• Free electric shuttles will run every 10 minutes, 16 hours a day, 7 days a week to the Newton Highlands T station and will be free to all residents, employees and visitors.
  • Project residents and office and retail employees will receive MBTA subsidies from Northland.
  • With one parking space per apartment which is charged separately from rent, the Project will attract residents who want to live car-free or car-lite.
  • The Project will offer a multi-modal mobility hub located on Needham Street that will provide a waiting lounge and real-time transit information for bike, bus, shuttle, and ride-sharing customers
  • Northland will contribute $5 million toward local area traffic and transit improvements to fix roads, intersections, and sidewalks, and potentially extend Greenway connections.
  • The state is making a $30 million investment in enhancements to Needham Street that will improve traffic flow by aligning intersections, eliminating curb-cuts and incorporating the latest traffic signal technology, which will be completed prior to the completion of the Project.

What is the impact of the Project on the Newton schools?

  • Newton Public Schools (NPS) enrollment projections (which currently include Northland, Austin Street and Washington Place among others) show that the student population will decline by 277 students over the next five years, and the number of students will continue to go down after that.
  • NPS estimates that 165 school-aged children living at Northland would attend the Newton schools (approximately half elementary and half secondary). With enrollment trending downward, the Countryside School would be able to accommodate these new students.
  • Countryside School, which would serve students from the Northland project, is currently operating below capacity; only 18 of the 20 classrooms are expected to be used next year.

Is there enough open space in the Project?

  • The Project will have seven public parks and plazas that will offer passive and active play areas, public art displays, preserved historic artifacts, a splash park, a community playground, a village green, and Newton’s own “high line” designed by internationally renowned SOM Architects
  • Almost half of the site—10 acres—is open space; 6.8 of those acres are new public park land for all Newton residents to enjoy.
  • Tree lined pathways and sidewalks through the site will provide shaded, safe and accessible pedestrian walkways from Upper Falls to Needham Street.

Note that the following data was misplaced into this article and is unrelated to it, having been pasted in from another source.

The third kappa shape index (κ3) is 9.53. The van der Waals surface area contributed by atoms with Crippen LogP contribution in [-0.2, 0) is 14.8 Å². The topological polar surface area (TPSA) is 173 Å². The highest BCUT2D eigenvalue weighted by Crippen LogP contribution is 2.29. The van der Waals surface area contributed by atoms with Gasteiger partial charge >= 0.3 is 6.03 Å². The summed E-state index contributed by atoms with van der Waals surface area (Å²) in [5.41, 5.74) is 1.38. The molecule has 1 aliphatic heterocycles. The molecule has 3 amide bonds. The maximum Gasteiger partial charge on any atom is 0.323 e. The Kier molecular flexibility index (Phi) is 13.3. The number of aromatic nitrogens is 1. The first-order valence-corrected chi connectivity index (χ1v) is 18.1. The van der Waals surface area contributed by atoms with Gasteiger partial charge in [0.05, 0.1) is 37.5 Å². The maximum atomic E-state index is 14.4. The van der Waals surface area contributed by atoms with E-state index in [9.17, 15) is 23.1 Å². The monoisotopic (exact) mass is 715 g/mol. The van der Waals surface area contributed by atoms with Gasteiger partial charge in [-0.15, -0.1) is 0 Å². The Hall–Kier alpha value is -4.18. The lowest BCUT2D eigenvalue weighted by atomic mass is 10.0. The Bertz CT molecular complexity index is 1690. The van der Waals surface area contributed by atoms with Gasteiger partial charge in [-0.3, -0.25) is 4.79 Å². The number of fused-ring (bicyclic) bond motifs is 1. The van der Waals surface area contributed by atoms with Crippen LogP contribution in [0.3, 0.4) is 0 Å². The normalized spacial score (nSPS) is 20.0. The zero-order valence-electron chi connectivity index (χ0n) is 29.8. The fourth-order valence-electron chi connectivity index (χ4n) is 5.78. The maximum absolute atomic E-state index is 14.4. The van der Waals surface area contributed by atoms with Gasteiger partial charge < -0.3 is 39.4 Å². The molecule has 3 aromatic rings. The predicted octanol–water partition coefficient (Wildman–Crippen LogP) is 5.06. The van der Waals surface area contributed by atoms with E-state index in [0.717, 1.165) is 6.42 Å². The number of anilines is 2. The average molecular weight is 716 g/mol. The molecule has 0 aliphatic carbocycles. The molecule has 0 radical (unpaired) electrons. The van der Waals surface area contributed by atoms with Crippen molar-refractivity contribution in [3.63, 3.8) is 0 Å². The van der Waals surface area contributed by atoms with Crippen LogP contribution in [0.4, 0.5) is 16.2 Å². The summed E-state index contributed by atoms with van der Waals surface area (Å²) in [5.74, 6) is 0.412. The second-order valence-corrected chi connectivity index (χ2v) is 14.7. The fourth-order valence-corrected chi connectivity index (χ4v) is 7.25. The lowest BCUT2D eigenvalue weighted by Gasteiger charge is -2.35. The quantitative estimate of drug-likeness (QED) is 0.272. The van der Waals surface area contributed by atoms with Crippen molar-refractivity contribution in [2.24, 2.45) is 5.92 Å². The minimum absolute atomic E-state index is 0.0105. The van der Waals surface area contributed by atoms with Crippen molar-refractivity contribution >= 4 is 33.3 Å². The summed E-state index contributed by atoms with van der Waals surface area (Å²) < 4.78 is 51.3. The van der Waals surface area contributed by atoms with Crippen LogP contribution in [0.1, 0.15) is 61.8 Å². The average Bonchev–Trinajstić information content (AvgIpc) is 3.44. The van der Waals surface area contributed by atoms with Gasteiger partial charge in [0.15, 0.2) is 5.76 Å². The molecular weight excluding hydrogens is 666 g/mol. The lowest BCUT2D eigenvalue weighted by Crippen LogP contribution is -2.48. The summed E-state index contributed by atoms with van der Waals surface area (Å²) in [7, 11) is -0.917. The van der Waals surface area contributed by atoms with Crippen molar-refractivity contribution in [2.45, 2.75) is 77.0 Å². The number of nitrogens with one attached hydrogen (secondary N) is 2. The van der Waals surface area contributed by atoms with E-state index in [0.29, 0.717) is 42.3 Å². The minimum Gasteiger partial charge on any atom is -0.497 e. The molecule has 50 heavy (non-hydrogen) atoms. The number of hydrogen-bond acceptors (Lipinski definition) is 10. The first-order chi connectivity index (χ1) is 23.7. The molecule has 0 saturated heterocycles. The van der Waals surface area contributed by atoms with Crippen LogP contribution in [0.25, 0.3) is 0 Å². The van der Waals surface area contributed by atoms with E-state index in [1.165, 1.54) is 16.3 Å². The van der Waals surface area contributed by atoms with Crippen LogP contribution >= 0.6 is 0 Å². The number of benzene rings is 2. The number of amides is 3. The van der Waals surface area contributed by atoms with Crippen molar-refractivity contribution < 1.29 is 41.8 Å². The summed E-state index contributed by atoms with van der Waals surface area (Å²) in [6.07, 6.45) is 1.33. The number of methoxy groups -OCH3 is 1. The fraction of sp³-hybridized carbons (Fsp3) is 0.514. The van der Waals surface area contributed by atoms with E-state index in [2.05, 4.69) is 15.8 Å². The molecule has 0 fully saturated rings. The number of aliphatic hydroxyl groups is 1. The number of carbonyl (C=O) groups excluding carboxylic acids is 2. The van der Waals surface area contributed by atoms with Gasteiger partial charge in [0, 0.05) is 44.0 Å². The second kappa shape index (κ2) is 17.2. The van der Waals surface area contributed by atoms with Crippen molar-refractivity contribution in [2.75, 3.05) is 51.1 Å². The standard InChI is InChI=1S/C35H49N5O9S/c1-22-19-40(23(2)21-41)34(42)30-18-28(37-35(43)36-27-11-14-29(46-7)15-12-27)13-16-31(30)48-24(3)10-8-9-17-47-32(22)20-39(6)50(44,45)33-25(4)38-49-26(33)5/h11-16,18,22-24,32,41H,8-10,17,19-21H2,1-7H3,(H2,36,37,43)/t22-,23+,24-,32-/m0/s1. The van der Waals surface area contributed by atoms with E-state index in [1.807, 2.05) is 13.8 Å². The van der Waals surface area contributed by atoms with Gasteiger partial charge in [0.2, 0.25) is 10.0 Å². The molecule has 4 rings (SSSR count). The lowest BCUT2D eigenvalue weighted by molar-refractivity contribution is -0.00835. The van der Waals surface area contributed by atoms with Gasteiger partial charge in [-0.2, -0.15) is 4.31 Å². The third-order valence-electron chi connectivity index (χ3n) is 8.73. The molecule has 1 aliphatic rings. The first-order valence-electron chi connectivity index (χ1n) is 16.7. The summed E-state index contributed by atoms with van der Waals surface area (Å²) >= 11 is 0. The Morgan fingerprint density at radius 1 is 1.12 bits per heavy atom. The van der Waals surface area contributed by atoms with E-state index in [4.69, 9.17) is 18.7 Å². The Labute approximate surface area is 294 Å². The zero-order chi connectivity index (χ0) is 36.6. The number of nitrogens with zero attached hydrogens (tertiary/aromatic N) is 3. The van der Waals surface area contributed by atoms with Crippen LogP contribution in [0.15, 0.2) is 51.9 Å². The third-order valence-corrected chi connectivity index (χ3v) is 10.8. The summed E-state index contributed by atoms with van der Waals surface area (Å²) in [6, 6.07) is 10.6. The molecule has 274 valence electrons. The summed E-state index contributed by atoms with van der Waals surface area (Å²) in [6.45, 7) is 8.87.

• Bike and pedestrian paths will connect Newton Upper Falls to Newton Highlands and Oak Hill.
  • The South Meadow Brook will be restored at the north end of the site and enhanced with viewing platforms community gardens and nature trail. A covered portion of the brook will be opened at the corner of the Saco-Pettee to re-create a historic waterfall that will be a centerpiece of the 1.1-acre mill park.

Will the project be environmentally sustainable?

  • Buildings will meet the highest standards of energy efficiency; Northland has committed to achieving Passive House certification for 3 residential buildings totaling 280 units and aspires to achieve certification for up to 758 units, which would make the Project the largest Passive House community in the United States. Passive House will enable residents to reduce energy usage by up to 70%.
  • Car-sharing, electric vehicle charging, and preferred parking for car-poolers will be offered
  • bicycling and walking will be facilitated. Storage will be available for 1,100 bicycles
  • The entire project will be LEED Neighborhood Development certified.
  • Parking will be limited to one space per residential unit, attracting people who will travel car-free or car-lite.
  • The Northland project has been deemed the most environmentally progressive multi- family development in the Commonwealth.

What is the economic impact of the Project on Newton?

  • The City will receive more than $1 million annually in new taxes, after accounting for school and public safety costs.
  • There will be a $1.5 million contribution to the Countryside renovation.
  • During construction, there will be an addition of 1,203 jobs and $155 million added to the local economy.
  • The completed project will result in 885 new jobs and $141 million added to the local economy.

What was the public process for vetting the Northland project?

  • Northland initiated many community meetings over 18 months to share plans with the community and solicit feedback. This triggered a city-sponsored process to formally involve key stakeholders, including Northland, in discussions about a vision for the future of the Needham Street corridor. About two dozen residents and a number of other interested parties were appointed to participate in the discussions, resulting in a “Vision Plan” for Needham Street that was adopted into the Newton Comprehensive Plan.  The environmental, transportation and land use goals of the Vision Plan aligned squarely with those of the Project.